Nathan Bransford wrote:I pump my arms to run faster. My ponytail bobs behind me, slapping my neck and back,. The rushing wind wicks the beaded sweat from my forehead.
It feels so good to run my route again._Seven miles: one mile to the high school, five miles around the worn track and one back. I should probably take it slowly, but running like this invigorates me,. It awakens my cells. I feel alive again. More alive than I’ve felt in three months.
I get to the track and run through the rusty gate, brushing past cobwebs. It looks like I’ve been the only one keeping the weeds at bay,. In my absence they’ve pushed through the broken red clay, looking like possible life on Mars. The ground is firm; the Georgia sun has been unforgiving this summer, baking the clay into rocks.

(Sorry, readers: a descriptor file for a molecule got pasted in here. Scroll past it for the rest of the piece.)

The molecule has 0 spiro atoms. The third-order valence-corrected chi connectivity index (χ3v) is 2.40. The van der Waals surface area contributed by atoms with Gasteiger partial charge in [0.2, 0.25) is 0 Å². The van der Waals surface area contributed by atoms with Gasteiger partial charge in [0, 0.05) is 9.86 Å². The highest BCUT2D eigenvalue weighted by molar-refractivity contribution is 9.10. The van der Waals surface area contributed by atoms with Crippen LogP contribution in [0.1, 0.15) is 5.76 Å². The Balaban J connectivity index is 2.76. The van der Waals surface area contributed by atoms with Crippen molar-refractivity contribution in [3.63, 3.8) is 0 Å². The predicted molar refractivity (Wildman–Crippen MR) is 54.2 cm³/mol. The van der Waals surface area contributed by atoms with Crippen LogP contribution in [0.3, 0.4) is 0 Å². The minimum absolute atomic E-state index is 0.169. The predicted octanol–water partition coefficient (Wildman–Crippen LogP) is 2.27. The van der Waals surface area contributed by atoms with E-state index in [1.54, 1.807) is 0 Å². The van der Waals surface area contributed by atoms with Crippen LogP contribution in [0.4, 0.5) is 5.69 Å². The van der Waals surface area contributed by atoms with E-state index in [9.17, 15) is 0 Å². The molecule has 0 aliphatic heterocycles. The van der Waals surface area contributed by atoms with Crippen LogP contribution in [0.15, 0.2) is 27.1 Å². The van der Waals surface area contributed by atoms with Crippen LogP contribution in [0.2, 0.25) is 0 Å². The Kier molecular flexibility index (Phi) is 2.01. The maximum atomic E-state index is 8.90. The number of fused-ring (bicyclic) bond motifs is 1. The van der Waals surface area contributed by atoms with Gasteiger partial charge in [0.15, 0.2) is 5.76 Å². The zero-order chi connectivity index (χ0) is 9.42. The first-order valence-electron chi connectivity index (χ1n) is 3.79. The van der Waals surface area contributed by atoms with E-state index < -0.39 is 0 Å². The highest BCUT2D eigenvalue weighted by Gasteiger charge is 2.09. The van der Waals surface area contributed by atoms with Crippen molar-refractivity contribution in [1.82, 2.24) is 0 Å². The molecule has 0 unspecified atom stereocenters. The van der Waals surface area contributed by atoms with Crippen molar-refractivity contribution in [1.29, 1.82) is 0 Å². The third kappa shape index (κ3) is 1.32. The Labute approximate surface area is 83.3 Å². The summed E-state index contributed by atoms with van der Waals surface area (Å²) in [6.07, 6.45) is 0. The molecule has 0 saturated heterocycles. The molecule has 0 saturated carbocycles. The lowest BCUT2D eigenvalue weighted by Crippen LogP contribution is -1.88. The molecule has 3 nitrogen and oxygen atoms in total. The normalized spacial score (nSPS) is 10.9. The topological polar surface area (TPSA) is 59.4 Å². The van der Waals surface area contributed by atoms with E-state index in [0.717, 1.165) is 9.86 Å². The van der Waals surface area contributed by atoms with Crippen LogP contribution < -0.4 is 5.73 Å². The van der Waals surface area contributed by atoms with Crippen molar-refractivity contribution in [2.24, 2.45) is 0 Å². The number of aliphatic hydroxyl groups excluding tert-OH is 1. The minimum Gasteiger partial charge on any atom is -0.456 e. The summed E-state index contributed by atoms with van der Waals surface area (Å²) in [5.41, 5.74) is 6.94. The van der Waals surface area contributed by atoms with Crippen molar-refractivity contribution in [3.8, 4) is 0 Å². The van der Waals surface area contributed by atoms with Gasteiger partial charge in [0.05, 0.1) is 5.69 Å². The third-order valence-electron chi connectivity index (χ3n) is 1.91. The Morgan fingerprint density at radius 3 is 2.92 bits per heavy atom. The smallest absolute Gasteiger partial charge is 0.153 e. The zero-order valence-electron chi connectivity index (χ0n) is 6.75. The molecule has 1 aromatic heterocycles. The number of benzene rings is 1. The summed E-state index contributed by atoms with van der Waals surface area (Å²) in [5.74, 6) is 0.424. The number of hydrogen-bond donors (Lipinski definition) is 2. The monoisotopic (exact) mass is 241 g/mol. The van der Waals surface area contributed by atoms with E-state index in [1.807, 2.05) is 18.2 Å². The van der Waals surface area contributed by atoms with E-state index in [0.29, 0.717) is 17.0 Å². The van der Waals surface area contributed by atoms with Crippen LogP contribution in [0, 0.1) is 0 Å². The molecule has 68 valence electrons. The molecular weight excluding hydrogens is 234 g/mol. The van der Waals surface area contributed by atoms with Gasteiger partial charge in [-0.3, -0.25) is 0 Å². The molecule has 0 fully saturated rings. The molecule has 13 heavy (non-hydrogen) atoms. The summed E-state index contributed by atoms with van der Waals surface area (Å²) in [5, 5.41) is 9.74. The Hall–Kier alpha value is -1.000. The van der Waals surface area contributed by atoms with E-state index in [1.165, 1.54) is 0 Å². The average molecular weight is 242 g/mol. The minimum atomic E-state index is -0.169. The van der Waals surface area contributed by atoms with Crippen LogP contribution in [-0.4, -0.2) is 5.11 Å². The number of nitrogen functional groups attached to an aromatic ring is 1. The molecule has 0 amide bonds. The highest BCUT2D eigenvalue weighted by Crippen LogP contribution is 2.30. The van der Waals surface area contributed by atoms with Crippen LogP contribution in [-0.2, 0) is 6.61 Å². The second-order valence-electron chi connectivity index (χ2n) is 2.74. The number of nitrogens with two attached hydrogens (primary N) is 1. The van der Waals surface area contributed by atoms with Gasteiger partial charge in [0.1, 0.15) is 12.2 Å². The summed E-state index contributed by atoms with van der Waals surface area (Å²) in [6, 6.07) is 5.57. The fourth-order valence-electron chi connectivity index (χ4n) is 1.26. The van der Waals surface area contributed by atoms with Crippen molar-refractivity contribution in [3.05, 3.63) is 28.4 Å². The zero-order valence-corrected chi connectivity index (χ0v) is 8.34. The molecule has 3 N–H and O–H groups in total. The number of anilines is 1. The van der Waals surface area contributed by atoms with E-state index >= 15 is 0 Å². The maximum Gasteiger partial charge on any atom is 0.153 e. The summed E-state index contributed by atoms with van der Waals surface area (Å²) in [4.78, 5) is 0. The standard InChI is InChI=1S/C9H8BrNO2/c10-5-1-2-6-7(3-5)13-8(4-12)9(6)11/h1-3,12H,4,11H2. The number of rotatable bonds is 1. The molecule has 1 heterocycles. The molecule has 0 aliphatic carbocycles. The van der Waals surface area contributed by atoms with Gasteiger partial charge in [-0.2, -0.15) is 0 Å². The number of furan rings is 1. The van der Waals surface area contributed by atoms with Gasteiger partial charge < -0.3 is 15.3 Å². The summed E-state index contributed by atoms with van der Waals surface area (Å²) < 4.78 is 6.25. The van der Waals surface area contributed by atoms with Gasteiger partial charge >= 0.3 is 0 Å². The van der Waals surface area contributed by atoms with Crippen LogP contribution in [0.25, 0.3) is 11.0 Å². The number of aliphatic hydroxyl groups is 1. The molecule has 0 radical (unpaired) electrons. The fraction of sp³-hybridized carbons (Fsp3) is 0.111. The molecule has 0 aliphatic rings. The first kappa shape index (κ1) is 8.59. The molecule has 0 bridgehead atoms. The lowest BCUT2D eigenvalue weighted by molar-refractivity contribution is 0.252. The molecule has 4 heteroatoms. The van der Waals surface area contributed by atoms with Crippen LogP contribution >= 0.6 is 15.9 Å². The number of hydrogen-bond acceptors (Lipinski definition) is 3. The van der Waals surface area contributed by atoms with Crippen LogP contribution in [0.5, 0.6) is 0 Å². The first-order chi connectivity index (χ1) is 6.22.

But this is my track, my sanctuary.
I push myself to go faster, pump harder this lap. My heels hit the rigid ground, fiercely, rolling onto the balls, propelling me forward, powerfully "propelling" already conveys powerfully. My ponytail no longer bounces on my back. Although I am moving rapidly, everything around me slows, becomes still almost. I think about her: My mom, my Mama.
I was here three months ago when several police cars screeched past leading a fire truck and an ambulance. Three helicopters followed the caravan flying overhead, their spinning blades a raucous chorus. My stomach tightened, not because of a cramp, but because I sensed that something had gone wrong. Very wrong.
I think about her: My mom, my Mama.
I was here three months ago...
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